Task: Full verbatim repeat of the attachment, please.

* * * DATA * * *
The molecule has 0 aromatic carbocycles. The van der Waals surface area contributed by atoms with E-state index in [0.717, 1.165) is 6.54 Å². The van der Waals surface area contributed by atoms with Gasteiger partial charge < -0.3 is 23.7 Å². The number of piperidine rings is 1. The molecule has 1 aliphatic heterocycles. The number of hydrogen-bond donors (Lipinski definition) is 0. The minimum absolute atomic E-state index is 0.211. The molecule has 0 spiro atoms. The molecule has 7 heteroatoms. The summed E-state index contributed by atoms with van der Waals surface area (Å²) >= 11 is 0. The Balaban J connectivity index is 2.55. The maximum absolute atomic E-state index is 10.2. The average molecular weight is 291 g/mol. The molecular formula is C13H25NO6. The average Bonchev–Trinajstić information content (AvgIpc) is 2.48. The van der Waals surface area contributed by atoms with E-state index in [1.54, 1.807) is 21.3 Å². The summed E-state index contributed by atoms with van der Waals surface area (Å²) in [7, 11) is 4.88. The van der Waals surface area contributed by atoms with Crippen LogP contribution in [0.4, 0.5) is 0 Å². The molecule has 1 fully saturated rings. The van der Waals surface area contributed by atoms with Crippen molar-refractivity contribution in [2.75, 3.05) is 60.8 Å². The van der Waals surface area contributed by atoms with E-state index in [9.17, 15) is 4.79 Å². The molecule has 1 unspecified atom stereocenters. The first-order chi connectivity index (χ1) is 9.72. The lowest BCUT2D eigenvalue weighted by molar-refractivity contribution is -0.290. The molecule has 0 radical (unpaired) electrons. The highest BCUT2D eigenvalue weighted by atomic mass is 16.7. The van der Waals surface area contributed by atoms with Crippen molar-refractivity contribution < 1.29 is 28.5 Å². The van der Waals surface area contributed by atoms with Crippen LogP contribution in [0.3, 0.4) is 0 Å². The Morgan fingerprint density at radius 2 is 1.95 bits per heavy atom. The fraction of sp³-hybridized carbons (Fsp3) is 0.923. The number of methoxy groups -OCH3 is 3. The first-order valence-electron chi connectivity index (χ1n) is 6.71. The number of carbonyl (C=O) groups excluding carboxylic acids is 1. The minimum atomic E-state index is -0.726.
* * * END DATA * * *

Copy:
The molecule has 0 aromatic carbocycles. The van der Waals surface area contributed by atoms with E-state index in [0.717, 1.165) is 6.54 Å². The van der Waals surface area contributed by atoms with Gasteiger partial charge < -0.3 is 23.7 Å². The number of piperidine rings is 1. The molecule has 1 aliphatic heterocycles. The number of hydrogen-bond donors (Lipinski definition) is 0. The minimum absolute atomic E-state index is 0.211. The molecule has 0 spiro atoms. The molecule has 7 heteroatoms. The summed E-state index contributed by atoms with van der Waals surface area (Å²) >= 11 is 0. The Balaban J connectivity index is 2.55. The maximum absolute atomic E-state index is 10.2. The average molecular weight is 291 g/mol. The molecular formula is C13H25NO6. The average Bonchev–Trinajstić information content (AvgIpc) is 2.48. The van der Waals surface area contributed by atoms with E-state index in [1.54, 1.807) is 21.3 Å². The summed E-state index contributed by atoms with van der Waals surface area (Å²) in [7, 11) is 4.88. The van der Waals surface area contributed by atoms with Crippen LogP contribution in [0.4, 0.5) is 0 Å². The molecule has 1 fully saturated rings. The van der Waals surface area contributed by atoms with Crippen molar-refractivity contribution in [2.75, 3.05) is 60.8 Å². The van der Waals surface area contributed by atoms with E-state index in [9.17, 15) is 4.79 Å². The molecule has 1 unspecified atom stereocenters. The first-order chi connectivity index (χ1) is 9.72. The lowest BCUT2D eigenvalue weighted by molar-refractivity contribution is -0.290. The molecule has 0 radical (unpaired) electrons. The highest BCUT2D eigenvalue weighted by atomic mass is 16.7. The van der Waals surface area contributed by atoms with Crippen molar-refractivity contribution < 1.29 is 28.5 Å². The van der Waals surface area contributed by atoms with Crippen LogP contribution in [0.3, 0.4) is 0 Å². The Morgan fingerprint density at radius 2 is 1.95 bits per heavy atom. The fraction of sp³-hybridized carbons (Fsp3) is 0.923. The number of methoxy groups -OCH3 is 3. The first-order valence-electron chi connectivity index (χ1n) is 6.71. The number of carbonyl (C=O) groups excluding carboxylic acids is 1. The minimum atomic E-state index is -0.726.